You also do not need to know any D&D or TTRPG rules to read this. Some basic tabletop RPG knowledge may help to get a few of the references, but, at the same time, using this as a first intro for kids (or maybe parents of kids who are on the fence about starting TTRPG’s) would be great for picking up a few terms and a gist for what to expect when they eventually do play.
What Whispers of the Voidbringer shows about social elements of TTRPG’s
The story starts with two of the players trying to convince a third to start playing… the third has reservations because of how she’s been treated when she played in the past. She’s also talked into playing a healer, which she’s not too keen about at first. There’s also some issues where the players complain about how she’s using her spell slots.
I was a little concerned when this first started, but after a while, I saw the relationship development between the players. It’s gradual, and some playful ribbing continued, but they learned to be kinder and play fairly. I think starting with the concerning behavior and then transitioning over time into a “fair play” mentality probably shows more impactfully how you should treat fellow players than if they all started out “playing nice”. It showed how hurtful some of the behavior was and that being cool outside of the game isn’t actually that hard to do – a great lesson for players of any age. I am also really curious now to see how this develops further in the series.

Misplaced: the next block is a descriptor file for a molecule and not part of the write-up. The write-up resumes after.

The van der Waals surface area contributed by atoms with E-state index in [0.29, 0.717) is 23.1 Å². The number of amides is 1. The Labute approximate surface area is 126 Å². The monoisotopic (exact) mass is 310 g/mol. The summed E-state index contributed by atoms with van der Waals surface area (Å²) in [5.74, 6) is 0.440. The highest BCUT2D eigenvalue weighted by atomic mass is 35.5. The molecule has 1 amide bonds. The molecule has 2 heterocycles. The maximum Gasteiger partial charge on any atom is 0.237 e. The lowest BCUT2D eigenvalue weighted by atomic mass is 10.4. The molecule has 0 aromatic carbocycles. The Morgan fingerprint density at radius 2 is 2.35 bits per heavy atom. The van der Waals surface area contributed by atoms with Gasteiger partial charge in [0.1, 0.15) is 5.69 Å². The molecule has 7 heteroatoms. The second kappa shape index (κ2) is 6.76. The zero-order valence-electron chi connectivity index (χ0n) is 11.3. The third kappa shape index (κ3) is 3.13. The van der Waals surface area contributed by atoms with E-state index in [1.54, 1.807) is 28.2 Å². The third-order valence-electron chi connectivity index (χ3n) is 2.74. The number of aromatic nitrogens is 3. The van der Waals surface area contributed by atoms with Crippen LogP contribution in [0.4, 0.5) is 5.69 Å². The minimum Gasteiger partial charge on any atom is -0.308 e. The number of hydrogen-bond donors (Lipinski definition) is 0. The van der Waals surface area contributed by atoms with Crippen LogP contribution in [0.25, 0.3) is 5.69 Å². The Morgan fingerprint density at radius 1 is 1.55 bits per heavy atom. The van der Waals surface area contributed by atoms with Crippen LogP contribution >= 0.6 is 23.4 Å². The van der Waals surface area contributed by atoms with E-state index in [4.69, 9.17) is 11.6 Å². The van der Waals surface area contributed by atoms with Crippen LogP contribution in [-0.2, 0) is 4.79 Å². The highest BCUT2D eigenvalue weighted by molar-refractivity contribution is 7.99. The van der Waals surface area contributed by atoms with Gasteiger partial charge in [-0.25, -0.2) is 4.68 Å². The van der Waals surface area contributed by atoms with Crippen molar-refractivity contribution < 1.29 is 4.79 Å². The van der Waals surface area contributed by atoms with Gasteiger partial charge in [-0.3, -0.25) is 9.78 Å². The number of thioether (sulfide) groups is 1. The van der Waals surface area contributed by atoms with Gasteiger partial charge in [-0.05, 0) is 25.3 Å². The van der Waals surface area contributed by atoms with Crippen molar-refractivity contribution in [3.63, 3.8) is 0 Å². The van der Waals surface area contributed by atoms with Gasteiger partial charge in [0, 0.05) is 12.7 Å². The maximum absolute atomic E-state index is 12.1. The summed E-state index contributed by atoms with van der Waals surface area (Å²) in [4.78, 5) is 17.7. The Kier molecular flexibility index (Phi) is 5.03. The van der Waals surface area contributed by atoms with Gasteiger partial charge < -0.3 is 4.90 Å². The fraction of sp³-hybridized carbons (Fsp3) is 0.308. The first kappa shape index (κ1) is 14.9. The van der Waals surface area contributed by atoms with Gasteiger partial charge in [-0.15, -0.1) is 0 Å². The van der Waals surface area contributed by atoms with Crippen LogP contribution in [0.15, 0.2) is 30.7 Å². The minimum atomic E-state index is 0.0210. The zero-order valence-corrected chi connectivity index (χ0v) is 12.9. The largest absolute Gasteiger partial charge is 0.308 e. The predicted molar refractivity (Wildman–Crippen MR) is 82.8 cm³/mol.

Player behavior vs. character behavior
Several times, a player’s character did something other than what the player did off the table, which is a great example of player versus character behavior.
For example, one of the characters became charmed and needed to complete a task… and the player kept the mission a secret and played their character along like they were supposed to even when the other players urged them to spill the beans.
That same character also had a hang up about bringing a new person on the team even though the player was OK with it. The player role-played their character but, because it was frustrating and confusing to one of the other players, explained the difference between what the player wanted versus the character.